Black Panther ends the way it begins, on the same outdoor basketball court in inner-city Oakland. Yet in its almost unbearably moving final seconds, you might find yourself overwhelmed at what in this film's universe changed, and what didn't, over the decades (and 130 cineplex minutes) separating these two similar sequences. You might also find yourself, like the characters on-screen, more hopeful than you've been in a long, long time. Because if Marvel can produce a comic-book adaptation boasting this much feeling and grace and wit – and landing so close on the heels of last spring's marvelous Logan – you have to wonder just what the studio couldn't do, at least if filmmakers of Coogler's artistry and talent continue to climb aboard. Black Panther isn't going to save the world, but for the moment, it's making the one we're living in a helluva lot more fun.

Early Man

EARLY MAN

Early Man, the latest claymation kick from Great Britain's Aardman Animations and Wallace & Gromit creator Nick Park, opens in the Pleistocene era (“near Manchester … around lunchtime”) and shows how a plummeting meteor killed off the dinosaurs and, in a nice perk, birthed the game of soccer. Beyond being hilarious, this prelude is presentationally artful, given that its images have been made to look like those of a 1950s educational film unreeling through an 8mm projector. And I promise that's the last time the word “educational” will appear in this review, because there's absolutely nothing of value to learn from Park's divinely silly 80-minute lark – unless you somehow still need to learn that the Aardman brain trust is filled with flippin' comic geniuses.

What plot there is concerns the planetary shift that found the Stone Age transforming into the Bronze age, much to the Stone-ers' chagrin. If any of your friends are pre-history buffs, they may inform you that, unlike in Early Man's telling, this change actually didn't happen overnight, and our ancestors actually didn't use baby crocodiles as clothespins, and the world's first soccer matches actually weren't accompanied by food vendors hawking “Jurassic Pork.” Promptly cease all communication with these people. Because you really shouldn't hang with anyone who doesn't reflexively giggle at Park's and company's gags involving literal primordial soup and makeshift Tweeting and a skyscraper-sized mallard, to say nothing of a movie that gets so much comedic mileage out of endearingly questionable sports practices. (“What happens if you get the ball in the goal?” “Well, other men try to hug and kiss you.” “Hmmm … .”) With Eddie Redmayne providing sweetheart vocals as our Stone Age hero Dug, Tom Hiddleston doing his best imitation of Monty Python's Taunting French Guard, and wall-to-wall verbal and visual treats – I thought the “instant replay” provided by paper dolls on sticks was an especially winning touch – Early Man is an utter riot, from Dug's warthog glancing at his nonexistent watch to the Stone Age's wizened elder statesman being all of 32 years old. And I wouldn't dream of spoiling what happens when soccer players, here, are suspended for the season. It ain't pretty. But it's awfully funny.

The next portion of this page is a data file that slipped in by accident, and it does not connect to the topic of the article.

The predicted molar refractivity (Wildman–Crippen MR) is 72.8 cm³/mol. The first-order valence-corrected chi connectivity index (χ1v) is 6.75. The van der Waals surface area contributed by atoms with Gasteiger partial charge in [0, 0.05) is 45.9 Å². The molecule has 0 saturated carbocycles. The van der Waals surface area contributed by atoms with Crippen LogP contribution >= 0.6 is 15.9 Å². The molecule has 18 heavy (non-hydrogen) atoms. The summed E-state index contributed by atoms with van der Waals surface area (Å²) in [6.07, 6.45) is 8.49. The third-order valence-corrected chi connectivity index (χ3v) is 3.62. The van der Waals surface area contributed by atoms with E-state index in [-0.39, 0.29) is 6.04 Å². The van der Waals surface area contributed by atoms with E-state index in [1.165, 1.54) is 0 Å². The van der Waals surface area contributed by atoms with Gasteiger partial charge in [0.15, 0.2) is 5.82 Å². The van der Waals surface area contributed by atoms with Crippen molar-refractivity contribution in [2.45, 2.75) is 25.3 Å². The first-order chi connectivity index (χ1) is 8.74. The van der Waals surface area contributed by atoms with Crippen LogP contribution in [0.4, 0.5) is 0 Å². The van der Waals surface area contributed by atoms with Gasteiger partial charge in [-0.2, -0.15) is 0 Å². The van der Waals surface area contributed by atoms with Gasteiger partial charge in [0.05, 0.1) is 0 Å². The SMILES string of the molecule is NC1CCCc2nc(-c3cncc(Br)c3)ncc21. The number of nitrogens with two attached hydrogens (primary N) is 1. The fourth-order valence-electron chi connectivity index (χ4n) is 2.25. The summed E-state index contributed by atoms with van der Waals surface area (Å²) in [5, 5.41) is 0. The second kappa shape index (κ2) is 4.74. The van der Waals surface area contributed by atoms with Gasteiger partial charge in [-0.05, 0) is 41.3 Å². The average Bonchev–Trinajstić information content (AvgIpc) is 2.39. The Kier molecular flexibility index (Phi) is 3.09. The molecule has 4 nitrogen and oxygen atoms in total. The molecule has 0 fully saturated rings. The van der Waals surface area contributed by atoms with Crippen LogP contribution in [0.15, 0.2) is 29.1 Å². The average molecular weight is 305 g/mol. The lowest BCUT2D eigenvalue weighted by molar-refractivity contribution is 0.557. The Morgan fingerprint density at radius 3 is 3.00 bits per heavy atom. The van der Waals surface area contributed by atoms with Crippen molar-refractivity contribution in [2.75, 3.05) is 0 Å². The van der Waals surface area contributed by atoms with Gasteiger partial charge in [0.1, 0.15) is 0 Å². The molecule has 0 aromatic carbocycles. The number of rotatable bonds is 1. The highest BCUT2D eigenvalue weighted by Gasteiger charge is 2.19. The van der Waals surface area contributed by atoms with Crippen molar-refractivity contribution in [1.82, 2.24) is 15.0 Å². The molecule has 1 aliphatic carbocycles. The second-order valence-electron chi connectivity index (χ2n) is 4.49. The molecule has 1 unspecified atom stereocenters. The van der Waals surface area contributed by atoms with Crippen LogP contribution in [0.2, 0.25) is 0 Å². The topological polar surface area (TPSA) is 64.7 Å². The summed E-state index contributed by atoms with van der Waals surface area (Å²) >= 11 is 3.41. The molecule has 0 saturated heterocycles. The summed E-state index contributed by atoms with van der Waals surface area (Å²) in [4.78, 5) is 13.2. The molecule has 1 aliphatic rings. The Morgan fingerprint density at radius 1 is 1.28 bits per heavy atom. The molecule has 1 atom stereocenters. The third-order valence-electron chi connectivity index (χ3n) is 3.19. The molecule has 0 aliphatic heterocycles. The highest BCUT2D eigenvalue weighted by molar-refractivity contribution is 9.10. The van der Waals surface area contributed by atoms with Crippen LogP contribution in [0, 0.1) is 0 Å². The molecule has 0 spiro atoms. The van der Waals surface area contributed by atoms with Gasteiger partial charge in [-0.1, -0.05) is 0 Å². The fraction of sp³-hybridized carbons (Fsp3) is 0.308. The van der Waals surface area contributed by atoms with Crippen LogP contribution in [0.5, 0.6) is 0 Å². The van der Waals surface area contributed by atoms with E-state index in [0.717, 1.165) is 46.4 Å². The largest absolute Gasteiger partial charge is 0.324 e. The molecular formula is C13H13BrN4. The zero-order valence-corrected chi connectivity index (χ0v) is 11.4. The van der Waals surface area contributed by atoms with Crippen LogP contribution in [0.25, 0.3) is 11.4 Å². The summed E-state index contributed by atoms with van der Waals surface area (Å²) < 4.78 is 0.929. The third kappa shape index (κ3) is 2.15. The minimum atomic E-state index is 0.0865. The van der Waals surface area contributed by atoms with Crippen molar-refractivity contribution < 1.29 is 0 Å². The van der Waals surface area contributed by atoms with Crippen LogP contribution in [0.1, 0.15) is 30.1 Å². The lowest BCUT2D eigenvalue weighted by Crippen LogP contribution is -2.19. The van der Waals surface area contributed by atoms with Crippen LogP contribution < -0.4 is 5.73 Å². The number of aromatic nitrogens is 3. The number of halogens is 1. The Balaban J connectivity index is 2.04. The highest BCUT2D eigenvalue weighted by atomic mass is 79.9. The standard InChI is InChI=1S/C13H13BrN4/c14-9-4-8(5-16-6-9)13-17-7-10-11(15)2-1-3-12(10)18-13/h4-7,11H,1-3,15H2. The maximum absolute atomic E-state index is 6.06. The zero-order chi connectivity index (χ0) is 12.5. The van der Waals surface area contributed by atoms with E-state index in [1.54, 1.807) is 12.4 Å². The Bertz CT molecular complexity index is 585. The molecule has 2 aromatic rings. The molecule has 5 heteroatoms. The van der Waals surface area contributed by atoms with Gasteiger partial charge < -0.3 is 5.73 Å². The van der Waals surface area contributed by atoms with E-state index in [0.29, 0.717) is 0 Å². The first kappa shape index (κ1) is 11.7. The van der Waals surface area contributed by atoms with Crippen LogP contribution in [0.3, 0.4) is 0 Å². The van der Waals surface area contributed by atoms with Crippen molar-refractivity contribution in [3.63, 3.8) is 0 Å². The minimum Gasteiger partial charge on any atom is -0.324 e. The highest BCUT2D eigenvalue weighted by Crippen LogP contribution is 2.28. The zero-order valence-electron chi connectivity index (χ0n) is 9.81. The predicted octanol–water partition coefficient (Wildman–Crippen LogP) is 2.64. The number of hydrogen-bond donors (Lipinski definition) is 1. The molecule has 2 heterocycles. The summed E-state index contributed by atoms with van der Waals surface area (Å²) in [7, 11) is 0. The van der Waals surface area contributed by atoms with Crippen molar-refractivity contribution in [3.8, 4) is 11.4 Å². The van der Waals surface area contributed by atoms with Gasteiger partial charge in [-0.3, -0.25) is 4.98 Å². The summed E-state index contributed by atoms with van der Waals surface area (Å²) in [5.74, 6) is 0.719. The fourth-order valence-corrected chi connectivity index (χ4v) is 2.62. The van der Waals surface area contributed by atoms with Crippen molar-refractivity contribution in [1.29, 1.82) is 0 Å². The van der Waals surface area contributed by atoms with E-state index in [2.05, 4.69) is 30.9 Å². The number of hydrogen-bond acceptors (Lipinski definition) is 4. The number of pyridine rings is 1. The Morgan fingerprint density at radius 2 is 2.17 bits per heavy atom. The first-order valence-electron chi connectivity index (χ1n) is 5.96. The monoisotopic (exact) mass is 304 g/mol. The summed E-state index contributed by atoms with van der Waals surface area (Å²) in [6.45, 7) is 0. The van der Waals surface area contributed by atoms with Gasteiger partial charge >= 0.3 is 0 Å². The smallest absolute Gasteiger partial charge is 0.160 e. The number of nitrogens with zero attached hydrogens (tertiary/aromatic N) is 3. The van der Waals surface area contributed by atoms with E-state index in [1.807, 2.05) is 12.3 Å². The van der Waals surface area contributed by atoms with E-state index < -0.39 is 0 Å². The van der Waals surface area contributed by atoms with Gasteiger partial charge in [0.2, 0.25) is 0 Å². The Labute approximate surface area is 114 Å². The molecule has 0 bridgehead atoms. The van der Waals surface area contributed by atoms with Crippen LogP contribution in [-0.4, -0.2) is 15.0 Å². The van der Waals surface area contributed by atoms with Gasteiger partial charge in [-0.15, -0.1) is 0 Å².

Taylor James in Samson

SAMSON

This probably won't be reason enough to catch the film for those inclined to skip it, but in director Bruce Macdonald's biblical saga Samson, the titular strongman's mother is played by Lindsay Wagner. Lindsay Wagner! TV's Bionic Woman herself! Considering that 2015's Do You Believe? included a substantial supporting role for Six Million Dollar Man Lee Majors, I've now started to look forward to these low-budget pro-faith dramas just to see where my childhood icons might pop up next. An adaptation of The Book of Judith starring Kristy McNichol? The Cain and Abel saga enacted by John Schneider and Tom Wopat? A Noah's Ark teeming with Muppets? The options are limitless.

Macdonald's Samson-and-Delilah tale, meanwhile, is limited in the extreme, not only by the stilted, anachronistic dialogue and frequently confused-looking extras, but by the understandable yet regrettable lack of sufficient funding for a movie that aims to be a PG-13 Passion of the Christ and barely makes it to the level of God's Not Dead. (When Samson lifted a gigantic boulder to crush a Philistine enemy, it was hard to be impressed by the guy's ability to hoist that much papier-mâché.) The early Dwayne-Johnson-esque joviality also doesn't at all jibe with the eventual misery, and scenes that should've been gut-wrenching – such as the ugly execution of Samson's bride-to-be Taren (the touching Frances Sholto-Douglas) – don't have nearly the biblical bite they should. Still, Samson portrayer Taylor James, when not forced to suffer and suffer and suffer, is genial and tries awfully hard, the bewitching Caitlin Leahy adds some depth to her blandly written Delilah, and Billy Zane, of all people, is entertaining as a King Balek apparently modeled, in look and dress, on Marlon Brando's Colonel Kurtz in Apocalypse Now. Aside from its presentational cheesiness, the film is perfectly respectable for its genre, and even brings Spielberg to mind at its finale, when Macdonald concludes Samson with hints of a potential David & Goliath the way The Post concluded with hints of All the President's Men. If Goliath winds up played by Lou Ferrigno, I'll be first in line.

Premium Content: